Tokyo unveils plan for internationalization

The Tokyo Metropolitan Government unveiled on May 29 its policy guidelines on the internationalization of Tokyo over the next decade.

The number of long-term foreign residents is increasing, but the capital is losing its status compared with other major cities in the world, the government’s paper says, citing a poll of Japanese who have lived abroad for more than a year. According to the survey, 57.6 percent of respondents said Tokyo is not particularly important among other Asian cities, and 24.9 percent said Tokyo’s role will decline and its influence will be limited.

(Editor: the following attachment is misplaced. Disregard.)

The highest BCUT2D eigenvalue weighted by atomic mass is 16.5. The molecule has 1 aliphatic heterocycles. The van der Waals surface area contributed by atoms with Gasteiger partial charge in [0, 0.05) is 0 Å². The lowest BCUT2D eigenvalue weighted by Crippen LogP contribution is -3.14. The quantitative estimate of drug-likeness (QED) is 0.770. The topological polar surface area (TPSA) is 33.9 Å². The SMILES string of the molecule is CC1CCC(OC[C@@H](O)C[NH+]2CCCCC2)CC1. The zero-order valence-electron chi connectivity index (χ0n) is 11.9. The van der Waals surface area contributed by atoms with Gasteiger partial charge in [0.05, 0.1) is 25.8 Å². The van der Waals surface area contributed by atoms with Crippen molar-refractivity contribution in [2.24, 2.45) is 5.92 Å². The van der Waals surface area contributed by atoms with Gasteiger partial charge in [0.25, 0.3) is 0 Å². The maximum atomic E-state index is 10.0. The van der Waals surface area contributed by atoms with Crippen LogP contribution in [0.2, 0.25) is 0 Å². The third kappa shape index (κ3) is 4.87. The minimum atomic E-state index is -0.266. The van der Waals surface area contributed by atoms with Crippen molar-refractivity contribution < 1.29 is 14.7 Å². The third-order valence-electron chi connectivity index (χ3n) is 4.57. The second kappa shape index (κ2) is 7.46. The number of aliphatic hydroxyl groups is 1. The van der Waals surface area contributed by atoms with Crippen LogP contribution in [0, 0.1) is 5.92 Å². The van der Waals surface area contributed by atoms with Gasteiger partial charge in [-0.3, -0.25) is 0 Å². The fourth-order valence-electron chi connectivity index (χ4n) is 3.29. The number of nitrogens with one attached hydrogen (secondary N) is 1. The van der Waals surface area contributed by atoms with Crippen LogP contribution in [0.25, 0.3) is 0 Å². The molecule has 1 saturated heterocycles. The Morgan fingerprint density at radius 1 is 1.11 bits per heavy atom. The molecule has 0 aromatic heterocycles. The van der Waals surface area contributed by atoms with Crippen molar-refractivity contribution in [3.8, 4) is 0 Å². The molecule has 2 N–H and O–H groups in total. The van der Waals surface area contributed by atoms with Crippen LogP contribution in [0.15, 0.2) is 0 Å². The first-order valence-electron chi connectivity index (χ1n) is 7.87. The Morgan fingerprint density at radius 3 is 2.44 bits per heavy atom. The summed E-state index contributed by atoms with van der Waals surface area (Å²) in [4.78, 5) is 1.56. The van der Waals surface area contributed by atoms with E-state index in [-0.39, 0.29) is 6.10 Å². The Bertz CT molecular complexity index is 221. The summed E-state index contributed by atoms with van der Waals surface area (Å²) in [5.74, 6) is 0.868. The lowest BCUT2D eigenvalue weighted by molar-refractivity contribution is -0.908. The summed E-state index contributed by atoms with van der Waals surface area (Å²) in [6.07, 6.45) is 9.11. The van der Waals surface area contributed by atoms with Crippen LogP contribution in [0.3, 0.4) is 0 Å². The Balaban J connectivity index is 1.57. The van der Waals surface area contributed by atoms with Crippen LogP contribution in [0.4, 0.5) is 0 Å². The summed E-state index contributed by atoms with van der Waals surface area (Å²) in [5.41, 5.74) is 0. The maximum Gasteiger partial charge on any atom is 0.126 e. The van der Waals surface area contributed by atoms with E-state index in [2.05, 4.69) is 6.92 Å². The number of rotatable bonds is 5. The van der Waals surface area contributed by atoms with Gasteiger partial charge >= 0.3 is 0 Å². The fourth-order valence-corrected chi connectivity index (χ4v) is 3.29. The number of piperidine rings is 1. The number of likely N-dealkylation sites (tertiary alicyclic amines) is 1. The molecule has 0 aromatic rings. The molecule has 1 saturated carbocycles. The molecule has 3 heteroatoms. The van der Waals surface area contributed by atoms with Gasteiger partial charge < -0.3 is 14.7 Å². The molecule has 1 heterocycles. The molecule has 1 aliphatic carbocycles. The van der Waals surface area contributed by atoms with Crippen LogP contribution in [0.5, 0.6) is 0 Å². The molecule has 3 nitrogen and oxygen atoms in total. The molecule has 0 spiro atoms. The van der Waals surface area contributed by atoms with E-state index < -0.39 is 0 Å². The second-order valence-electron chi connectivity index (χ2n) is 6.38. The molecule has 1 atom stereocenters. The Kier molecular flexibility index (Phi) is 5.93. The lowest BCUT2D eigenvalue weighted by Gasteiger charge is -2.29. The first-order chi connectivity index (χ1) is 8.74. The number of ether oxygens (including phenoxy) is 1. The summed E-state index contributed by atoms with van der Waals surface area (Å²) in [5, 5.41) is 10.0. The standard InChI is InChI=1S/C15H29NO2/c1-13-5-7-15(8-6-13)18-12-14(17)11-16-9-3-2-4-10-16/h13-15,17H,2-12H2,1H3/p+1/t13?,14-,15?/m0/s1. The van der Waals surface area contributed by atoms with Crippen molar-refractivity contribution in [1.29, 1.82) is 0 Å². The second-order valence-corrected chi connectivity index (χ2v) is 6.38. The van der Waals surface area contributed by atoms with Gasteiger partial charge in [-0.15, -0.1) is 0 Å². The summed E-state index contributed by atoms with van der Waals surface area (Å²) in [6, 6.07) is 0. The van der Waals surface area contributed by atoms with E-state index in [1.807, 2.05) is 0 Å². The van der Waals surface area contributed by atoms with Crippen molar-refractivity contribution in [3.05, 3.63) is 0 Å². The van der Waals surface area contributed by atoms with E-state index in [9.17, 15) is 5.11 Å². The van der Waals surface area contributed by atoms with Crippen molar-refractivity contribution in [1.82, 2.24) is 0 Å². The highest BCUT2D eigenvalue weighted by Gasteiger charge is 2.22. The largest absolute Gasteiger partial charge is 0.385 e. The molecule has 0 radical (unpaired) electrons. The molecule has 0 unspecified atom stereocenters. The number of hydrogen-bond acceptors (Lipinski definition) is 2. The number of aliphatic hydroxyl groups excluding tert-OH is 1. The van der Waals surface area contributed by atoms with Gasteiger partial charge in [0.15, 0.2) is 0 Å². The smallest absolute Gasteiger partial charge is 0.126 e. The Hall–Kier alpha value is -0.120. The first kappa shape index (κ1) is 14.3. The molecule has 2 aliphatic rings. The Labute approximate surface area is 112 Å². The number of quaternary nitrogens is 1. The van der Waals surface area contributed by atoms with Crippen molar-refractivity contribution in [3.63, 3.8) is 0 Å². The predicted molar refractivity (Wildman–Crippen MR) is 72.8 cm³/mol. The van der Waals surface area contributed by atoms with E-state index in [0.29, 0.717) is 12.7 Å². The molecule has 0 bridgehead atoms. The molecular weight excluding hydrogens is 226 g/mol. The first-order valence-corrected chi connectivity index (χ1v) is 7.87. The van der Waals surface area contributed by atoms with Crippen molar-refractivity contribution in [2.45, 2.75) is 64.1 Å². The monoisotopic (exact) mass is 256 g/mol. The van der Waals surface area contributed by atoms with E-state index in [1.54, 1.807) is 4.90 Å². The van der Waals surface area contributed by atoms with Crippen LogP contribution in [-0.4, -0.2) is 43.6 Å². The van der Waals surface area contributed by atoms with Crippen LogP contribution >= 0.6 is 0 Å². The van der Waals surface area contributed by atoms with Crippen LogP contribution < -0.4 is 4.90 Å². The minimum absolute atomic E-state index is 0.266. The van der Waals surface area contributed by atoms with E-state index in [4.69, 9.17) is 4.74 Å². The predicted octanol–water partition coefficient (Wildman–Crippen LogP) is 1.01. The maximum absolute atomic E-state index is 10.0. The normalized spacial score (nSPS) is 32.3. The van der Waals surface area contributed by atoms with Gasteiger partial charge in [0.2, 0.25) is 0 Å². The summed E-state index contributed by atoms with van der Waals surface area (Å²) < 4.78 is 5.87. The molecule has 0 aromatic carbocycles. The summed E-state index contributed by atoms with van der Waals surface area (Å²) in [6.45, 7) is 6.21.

Other statistics show that Japan’s financial market is ranked sixth after such places as Singapore, the United States and Hong Kong. The guidelines call for measures to boost Tokyo’s attractiveness, including an infrastructure to lure international conventions and tourists.

They also focus on the increasing number of long-term foreign residents of the city, stressing the importance of steps covering child care, education and medical treatment. International marriages in Tokyo totaled 5,338 in 1994, accounting for 6.4 percent of all marriages in the capital, the paper says. Marriages in which the husband is Japanese and the wife is not accounted for 75 percent of international marriages, with Chinese topping the list, followed by Filipinos. Tokyo has some 260,000 registered foreign residents.